When I arrived to get the Queen, she was her usual jovial self. She didn’t even seem to notice that I was a couple of minutes late. Her great workout session had left her all smiles. Until I gave her the news. You see, this watermelon thing is inherited. She loves them, too! We devised a plan to hit every grocery store and fruit stand within a 25-mile radius. If only we could just get ahead of the melon switchers.

Boy, the marketing the pumpkin industry must do, because those doggone pumpkins had blanketed the entire town. Three weeks later as I drug myself hopelessly over to the bin I thought, “This is it. You can’t go any further.” I was literally at the US/Mexico border. We lived in San Diego. Did I mention that?

Okay, so I was standing in front of the dreaded bin, fighting back tears. By now I had been inundated with all the pumpkin stuff – lattes, muffins, cereal, pasta, candles. And tortilla chips? Come on!

I heard a voice, my voice. It said, “Perspective is everything. It’s all about how you look at the situation. You have to welcome the challenge as an opportunity for growth.” Blah, blah, blah. Really? It all sounds good when I am helping a coaching client navigate a roadblock. Let’s be clear though, this was a real issue. I mean, my needs aside, Her Grace was now relegated to eating apples and pears for the next 7 months. So, what could I do?

Aha, my old standby, gratitude. I had to find a way to be thankful that my watermelons had been snatched away. And that’s how the tradition started.

Every year, I head out on November 1st, looking for the perfect pumpkin. That pumpkin is the foundation of my daily gratitude ritual where I write a statement of thanks. My ritual continues through Thanksgiving Day. And on that day, I fill any open spaces that are left. Most days I am brought to tears as I write. There are so many blessings in my life. And even the challenges offer a chance to stand a bit taller, stretch a bit further and take a leap of faith.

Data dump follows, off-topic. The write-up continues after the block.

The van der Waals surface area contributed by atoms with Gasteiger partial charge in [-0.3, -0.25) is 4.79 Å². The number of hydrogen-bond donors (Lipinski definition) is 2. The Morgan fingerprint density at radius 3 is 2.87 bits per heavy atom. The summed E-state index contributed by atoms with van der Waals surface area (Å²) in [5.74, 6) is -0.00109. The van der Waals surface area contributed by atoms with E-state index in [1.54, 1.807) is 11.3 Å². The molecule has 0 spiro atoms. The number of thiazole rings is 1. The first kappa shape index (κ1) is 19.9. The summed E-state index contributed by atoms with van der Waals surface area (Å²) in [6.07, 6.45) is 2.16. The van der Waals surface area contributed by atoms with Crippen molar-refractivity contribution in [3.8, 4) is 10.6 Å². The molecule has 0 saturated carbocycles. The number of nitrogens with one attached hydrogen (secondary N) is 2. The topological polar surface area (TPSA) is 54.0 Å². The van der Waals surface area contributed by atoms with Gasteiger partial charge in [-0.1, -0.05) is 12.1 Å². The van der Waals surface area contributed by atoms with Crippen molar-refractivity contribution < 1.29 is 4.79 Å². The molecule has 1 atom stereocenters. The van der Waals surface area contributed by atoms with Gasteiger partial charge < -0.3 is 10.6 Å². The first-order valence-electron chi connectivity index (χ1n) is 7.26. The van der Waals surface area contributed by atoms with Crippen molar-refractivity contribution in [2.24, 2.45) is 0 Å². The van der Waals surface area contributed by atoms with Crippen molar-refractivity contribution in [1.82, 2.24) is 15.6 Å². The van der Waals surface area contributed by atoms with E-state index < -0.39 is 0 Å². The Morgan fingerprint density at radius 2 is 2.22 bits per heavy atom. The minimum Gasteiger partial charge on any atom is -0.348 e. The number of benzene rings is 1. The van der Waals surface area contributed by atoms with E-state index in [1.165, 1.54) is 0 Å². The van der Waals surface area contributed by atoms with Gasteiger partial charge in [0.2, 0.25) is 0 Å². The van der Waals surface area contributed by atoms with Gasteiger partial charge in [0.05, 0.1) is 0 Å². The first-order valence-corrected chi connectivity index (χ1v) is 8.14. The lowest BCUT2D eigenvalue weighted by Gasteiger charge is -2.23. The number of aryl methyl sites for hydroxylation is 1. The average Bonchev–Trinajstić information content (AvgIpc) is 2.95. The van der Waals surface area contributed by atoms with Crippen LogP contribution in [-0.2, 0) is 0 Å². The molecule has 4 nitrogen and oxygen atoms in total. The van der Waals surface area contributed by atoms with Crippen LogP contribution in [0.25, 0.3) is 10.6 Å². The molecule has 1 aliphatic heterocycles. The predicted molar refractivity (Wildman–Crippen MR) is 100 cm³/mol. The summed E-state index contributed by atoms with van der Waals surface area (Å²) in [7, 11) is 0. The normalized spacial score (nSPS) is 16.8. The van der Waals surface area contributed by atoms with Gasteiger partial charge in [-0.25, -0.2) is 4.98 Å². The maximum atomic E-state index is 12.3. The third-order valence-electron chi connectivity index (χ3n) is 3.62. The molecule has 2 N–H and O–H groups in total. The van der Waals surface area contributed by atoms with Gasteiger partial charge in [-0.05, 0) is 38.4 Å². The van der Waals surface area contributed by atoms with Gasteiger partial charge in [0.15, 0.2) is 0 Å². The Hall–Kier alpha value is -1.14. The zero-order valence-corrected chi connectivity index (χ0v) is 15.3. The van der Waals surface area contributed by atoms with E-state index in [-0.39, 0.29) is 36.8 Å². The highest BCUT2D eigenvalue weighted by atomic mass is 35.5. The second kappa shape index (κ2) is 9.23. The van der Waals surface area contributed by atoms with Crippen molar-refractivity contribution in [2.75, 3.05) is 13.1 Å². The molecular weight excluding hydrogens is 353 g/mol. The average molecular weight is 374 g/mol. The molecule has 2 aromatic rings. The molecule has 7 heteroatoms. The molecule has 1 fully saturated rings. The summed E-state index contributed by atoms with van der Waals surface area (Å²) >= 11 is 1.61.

It certainly helped last pumpkin season when I was struggling with being alone. I remembered that last year with my mom when we spent three awesome weeks on a daily mission. I am so grateful that we shared time laughing, singing and exploring. Secretly, I think we both knew that our quest was not going to produce a single watermelon. We didn’t know that it would be one of the many “lasts” that I now recount. I am so truly grateful that we had that adventure and that I shared it with the woman who is, and will always be, Royalty to me.

It seems to me that authentic gratitude is often preceded by profound loss. Is it that we can’t be thankful for something or someone until there is an absence? I wonder if this is by design or development. Is it possible that we have somehow become a society with the expectation of unwarranted gratification and entitlement? My hope is that we meet life with a true sense of wonder and amazement seeing the true blessings of what surrounds us. That as we face hardships and happy times, we remember that gratitude is a mindset. And mindset is a choice.

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Valari Jackson